Re: Invertible nondeterminism?

From: Sebastian Fischer <>
Date: Fri, 17 Dec 2010 17:08:19 +0900

On Fri, 2010-12-17 at 08:25 +0100, Wolfgang Lux wrote:
> Maybe I'm a bit dense, but using multisets this definition looks
> equivalent to the previous one.

I agree. In fact, this is why I used it initially.

> On the other hand, using sets this
> definition is quite useless, since the right hand side can always be
> satisfied with S = D, where D is the underlying domain and thus (A,X)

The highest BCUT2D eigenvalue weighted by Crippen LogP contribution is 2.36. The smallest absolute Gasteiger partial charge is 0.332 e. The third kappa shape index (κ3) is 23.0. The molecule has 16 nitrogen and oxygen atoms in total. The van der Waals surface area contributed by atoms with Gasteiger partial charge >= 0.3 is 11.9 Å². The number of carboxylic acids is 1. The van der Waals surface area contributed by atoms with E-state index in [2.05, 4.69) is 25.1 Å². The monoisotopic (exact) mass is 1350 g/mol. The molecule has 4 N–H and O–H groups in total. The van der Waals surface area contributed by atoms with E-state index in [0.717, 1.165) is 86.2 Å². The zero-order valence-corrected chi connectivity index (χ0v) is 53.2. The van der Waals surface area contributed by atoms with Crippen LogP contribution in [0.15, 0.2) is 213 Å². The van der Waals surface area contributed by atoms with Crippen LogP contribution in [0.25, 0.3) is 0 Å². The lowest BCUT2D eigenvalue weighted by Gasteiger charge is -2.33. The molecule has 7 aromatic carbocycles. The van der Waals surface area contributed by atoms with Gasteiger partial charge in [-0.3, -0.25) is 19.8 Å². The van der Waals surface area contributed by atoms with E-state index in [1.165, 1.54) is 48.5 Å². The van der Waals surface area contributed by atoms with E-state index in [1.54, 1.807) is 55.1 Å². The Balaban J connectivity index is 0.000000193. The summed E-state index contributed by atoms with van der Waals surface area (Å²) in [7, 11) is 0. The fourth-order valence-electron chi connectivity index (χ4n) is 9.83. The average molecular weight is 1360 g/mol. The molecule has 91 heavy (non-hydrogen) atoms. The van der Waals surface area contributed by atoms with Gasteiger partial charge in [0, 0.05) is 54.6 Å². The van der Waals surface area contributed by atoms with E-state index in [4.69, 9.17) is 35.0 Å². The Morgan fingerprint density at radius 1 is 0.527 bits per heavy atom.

> is equivalent to any other value.

Yes, this is what I wanted to express with "every element is equivalent
to failure" (which implies that every element is equivalent to every
other element).

The definition is derived from a more general one for arbitrary
commutative monoids. Specialized for sets (or more generally idempotent
commutative monoids) the resulting abelian group has only one element so
using a set-based notion of non-determinism together with invertible
nondeterminism is boring.


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